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Building an fNIRS research infrastructure in Denmark for studying human interaction, communication and cognition

New grant from the Carlsberg Foundation

2020.01.28 | Anne-Mette Pedersen

Overview

We want to build a function near infrared spectroscopy (fNIRS) laboratory at the Interacting Minds Centre (IMC). fNIRS is taking off globally as the first noninvasive method that can be used to observe brain processes 1) in real time during social interaction (tolerates movement), 2) in the field during daily life (portable), and 3) to directly compare brain activity between two people or even groups (correlatable). The IMC is an international hub for researchers investigating social processes and an optimal home for fNIRS devices in Denmark.

fNIRS is a noninvasive device that also revolutionizes other limitations of the currently most used brain imaging methods, fMRI and EEG. For example, fMRI is great for identifying where neural activation is occurring but poor at indicating when, due to a conflict between the settings required to record a high-quality signal and the sampling speed. Conversely, EEG is great for identifying when neural activation is occurring but poor at indicating where, because it is dependent on changes in electrical signals distributed across the scalp. Thanks to the very different construction of fNIRS devices, it is able to identify both where and when a signal is occurring, achieving the best of both worlds. This advantage is particularly beneficial for studying social interactions, which change rapidly and dynamically from moment to moment, yielding equally rapid and dynamic neural fluctuations across multiple brain regions. Identifying precisely when these fluctuations occur allow us to pinpoint the social stimuli that evoked the neural response, and knowing where these changes occur allow us to draw inferences about neural architectures related to social interaction.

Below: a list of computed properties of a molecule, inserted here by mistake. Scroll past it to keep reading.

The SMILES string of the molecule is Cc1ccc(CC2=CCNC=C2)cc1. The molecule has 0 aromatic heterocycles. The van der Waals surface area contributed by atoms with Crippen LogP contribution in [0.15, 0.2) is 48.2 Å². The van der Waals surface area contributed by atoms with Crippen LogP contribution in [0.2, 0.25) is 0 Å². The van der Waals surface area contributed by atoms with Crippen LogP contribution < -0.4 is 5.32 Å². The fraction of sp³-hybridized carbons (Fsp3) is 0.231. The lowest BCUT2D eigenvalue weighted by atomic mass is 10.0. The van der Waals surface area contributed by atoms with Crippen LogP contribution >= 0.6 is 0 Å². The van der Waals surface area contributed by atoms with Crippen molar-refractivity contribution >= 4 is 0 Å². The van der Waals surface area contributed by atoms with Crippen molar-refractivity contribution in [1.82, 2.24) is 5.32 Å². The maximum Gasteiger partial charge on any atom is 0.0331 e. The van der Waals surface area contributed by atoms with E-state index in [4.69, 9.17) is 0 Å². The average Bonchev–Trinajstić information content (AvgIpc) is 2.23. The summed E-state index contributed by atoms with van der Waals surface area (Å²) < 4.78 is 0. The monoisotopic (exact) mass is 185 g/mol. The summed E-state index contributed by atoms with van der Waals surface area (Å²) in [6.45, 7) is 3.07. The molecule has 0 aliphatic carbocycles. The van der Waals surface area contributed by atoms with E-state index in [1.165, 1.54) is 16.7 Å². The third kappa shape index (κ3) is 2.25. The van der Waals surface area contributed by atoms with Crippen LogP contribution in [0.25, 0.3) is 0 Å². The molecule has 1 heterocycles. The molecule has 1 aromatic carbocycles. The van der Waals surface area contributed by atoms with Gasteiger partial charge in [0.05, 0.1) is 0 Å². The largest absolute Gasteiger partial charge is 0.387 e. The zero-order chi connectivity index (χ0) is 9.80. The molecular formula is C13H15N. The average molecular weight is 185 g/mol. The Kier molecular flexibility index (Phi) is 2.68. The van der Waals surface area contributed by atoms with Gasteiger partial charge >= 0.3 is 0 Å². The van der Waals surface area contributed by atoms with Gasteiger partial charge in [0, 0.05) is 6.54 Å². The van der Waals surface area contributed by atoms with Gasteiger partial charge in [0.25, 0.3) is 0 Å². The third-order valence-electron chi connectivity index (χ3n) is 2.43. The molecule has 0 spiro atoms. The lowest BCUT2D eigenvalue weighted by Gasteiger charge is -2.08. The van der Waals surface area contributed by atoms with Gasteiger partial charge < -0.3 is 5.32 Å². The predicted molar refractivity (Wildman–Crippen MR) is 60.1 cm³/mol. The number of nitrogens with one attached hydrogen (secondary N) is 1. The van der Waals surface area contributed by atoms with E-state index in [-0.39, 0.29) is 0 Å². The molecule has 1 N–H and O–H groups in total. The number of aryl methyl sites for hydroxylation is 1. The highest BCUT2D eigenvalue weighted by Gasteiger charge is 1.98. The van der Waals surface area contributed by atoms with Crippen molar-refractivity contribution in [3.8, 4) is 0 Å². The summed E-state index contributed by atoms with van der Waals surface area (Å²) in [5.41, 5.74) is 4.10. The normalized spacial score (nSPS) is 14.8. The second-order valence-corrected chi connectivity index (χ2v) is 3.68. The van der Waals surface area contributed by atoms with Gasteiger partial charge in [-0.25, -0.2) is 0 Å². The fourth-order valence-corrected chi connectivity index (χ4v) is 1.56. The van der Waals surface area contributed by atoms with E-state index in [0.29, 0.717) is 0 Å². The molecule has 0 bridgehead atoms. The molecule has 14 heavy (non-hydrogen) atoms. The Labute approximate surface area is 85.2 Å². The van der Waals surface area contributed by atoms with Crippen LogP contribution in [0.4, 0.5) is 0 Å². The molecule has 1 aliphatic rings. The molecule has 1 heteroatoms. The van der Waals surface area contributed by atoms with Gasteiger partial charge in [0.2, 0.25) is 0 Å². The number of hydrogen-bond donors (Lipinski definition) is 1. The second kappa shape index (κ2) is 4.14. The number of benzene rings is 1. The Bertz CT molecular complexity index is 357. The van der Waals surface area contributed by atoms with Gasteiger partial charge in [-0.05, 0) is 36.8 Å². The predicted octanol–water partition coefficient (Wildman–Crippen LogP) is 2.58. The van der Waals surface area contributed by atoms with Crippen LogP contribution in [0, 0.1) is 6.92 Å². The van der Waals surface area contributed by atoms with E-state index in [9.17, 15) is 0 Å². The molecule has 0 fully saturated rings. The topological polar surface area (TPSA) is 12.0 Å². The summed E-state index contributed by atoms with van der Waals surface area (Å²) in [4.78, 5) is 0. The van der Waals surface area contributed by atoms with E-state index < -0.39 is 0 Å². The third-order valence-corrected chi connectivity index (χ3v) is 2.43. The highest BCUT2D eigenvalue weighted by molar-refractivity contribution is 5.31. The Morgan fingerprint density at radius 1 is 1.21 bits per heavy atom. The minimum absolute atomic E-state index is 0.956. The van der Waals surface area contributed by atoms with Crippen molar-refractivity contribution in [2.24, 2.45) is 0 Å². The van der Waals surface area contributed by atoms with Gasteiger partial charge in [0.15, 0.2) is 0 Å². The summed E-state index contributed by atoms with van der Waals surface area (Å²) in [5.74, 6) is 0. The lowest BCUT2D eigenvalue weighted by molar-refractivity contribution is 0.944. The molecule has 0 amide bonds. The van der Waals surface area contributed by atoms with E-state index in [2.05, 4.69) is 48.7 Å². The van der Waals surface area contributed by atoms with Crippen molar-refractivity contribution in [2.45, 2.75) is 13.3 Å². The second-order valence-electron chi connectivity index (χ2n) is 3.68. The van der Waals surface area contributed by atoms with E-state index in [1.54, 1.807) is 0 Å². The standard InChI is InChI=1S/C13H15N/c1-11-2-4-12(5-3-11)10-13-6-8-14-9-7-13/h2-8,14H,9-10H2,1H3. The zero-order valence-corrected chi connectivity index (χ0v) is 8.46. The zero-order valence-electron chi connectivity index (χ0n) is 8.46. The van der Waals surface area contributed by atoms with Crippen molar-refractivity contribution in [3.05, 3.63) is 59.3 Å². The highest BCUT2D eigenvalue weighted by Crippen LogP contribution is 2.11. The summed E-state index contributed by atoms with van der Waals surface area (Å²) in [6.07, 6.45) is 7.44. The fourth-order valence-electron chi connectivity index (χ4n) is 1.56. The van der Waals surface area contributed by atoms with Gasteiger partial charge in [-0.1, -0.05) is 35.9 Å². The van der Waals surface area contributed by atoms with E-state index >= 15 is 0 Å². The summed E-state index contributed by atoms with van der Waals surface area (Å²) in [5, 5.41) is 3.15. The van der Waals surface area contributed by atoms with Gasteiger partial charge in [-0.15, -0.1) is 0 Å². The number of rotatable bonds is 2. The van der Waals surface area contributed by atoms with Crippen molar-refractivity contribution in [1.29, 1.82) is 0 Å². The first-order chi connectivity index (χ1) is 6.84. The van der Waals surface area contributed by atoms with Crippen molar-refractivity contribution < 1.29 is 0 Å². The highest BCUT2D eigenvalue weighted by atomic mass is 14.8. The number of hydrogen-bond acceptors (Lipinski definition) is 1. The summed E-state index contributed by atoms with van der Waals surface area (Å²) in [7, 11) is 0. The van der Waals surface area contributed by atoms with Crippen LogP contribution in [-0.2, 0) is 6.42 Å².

The Carlsberg Foundation has granted 1.453.352 kr. to build the infrastructure at IMC - read more here (in Danish).

 

Specialized staff

Daina Crafa completed her Ph.D. in Neuroscience at McGill University, which is a global leader in this research area. She is now an Assistant Professor at the IMC who is specializing in fNIRS and group analyses of brain data using the leading fNIRS Analysis software. Daina Crafa will supervise equipment use and train faculty, staff, and students. She also has strong expertise in EEG and eye tracking, and trainings can extend to cross-device measurements.

Contact

Andreas Roepstorff, Professor, Director
Interacting Minds Centre, Dept. of Clinical Medicine and School of Culture and Society

Grants

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